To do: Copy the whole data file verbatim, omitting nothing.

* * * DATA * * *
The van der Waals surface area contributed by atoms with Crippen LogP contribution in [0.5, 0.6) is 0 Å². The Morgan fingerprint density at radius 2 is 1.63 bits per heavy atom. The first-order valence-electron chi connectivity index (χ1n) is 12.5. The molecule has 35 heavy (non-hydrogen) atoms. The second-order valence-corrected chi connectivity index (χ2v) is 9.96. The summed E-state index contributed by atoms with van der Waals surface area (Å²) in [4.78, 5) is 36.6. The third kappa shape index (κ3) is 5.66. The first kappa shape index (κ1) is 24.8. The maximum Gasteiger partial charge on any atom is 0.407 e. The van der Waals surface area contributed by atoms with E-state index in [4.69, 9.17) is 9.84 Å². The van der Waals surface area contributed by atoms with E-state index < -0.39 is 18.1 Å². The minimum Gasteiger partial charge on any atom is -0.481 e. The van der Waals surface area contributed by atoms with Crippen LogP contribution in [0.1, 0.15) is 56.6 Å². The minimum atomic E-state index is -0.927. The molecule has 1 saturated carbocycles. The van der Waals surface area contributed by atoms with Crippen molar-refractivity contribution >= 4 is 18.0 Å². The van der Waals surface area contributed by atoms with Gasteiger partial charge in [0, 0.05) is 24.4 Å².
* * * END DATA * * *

The van der Waals surface area contributed by atoms with Crippen LogP contribution in [0.5, 0.6) is 0 Å². The Morgan fingerprint density at radius 2 is 1.63 bits per heavy atom. The first-order valence-electron chi connectivity index (χ1n) is 12.5. The molecule has 35 heavy (non-hydrogen) atoms. The second-order valence-corrected chi connectivity index (χ2v) is 9.96. The summed E-state index contributed by atoms with van der Waals surface area (Å²) in [4.78, 5) is 36.6. The third kappa shape index (κ3) is 5.66. The first kappa shape index (κ1) is 24.8. The maximum Gasteiger partial charge on any atom is 0.407 e. The van der Waals surface area contributed by atoms with E-state index in [4.69, 9.17) is 9.84 Å². The van der Waals surface area contributed by atoms with E-state index < -0.39 is 18.1 Å². The minimum Gasteiger partial charge on any atom is -0.481 e. The van der Waals surface area contributed by atoms with Crippen LogP contribution in [0.1, 0.15) is 56.6 Å². The minimum atomic E-state index is -0.927. The molecule has 1 saturated carbocycles. The van der Waals surface area contributed by atoms with Crippen molar-refractivity contribution >= 4 is 18.0 Å². The van der Waals surface area contributed by atoms with Gasteiger partial charge in [0, 0.05) is 24.4 Å².